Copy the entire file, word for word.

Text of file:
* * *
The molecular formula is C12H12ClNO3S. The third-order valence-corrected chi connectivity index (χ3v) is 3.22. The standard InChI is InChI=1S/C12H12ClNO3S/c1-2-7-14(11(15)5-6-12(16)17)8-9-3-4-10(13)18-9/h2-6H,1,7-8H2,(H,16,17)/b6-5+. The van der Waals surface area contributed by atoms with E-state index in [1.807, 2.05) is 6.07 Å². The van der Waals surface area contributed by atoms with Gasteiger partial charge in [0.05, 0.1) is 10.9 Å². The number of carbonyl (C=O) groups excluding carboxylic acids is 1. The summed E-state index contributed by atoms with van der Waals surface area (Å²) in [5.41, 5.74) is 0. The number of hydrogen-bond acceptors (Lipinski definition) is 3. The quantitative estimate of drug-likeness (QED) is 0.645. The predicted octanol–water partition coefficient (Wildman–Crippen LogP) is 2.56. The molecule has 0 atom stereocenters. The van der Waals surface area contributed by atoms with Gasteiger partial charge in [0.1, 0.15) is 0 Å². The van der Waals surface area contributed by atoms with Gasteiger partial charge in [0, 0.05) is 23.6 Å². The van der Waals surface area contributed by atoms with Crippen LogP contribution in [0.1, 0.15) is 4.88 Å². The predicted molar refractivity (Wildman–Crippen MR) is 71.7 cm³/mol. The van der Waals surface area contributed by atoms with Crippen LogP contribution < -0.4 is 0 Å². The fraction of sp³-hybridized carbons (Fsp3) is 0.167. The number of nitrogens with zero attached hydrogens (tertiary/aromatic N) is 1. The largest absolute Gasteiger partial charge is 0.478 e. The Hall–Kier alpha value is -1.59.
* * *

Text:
The molecular formula is C12H12ClNO3S. The third-order valence-corrected chi connectivity index (χ3v) is 3.22. The standard InChI is InChI=1S/C12H12ClNO3S/c1-2-7-14(11(15)5-6-12(16)17)8-9-3-4-10(13)18-9/h2-6H,1,7-8H2,(H,16,17)/b6-5+. The van der Waals surface area contributed by atoms with E-state index in [1.807, 2.05) is 6.07 Å². The van der Waals surface area contributed by atoms with Gasteiger partial charge in [0.05, 0.1) is 10.9 Å². The number of carbonyl (C=O) groups excluding carboxylic acids is 1. The summed E-state index contributed by atoms with van der Waals surface area (Å²) in [5.41, 5.74) is 0. The number of hydrogen-bond acceptors (Lipinski definition) is 3. The quantitative estimate of drug-likeness (QED) is 0.645. The predicted octanol–water partition coefficient (Wildman–Crippen LogP) is 2.56. The molecule has 0 atom stereocenters. The van der Waals surface area contributed by atoms with Gasteiger partial charge in [0.1, 0.15) is 0 Å². The van der Waals surface area contributed by atoms with Gasteiger partial charge in [0, 0.05) is 23.6 Å². The van der Waals surface area contributed by atoms with Crippen LogP contribution in [0.1, 0.15) is 4.88 Å². The predicted molar refractivity (Wildman–Crippen MR) is 71.7 cm³/mol. The van der Waals surface area contributed by atoms with Crippen LogP contribution < -0.4 is 0 Å². The fraction of sp³-hybridized carbons (Fsp3) is 0.167. The number of nitrogens with zero attached hydrogens (tertiary/aromatic N) is 1. The largest absolute Gasteiger partial charge is 0.478 e. The Hall–Kier alpha value is -1.59.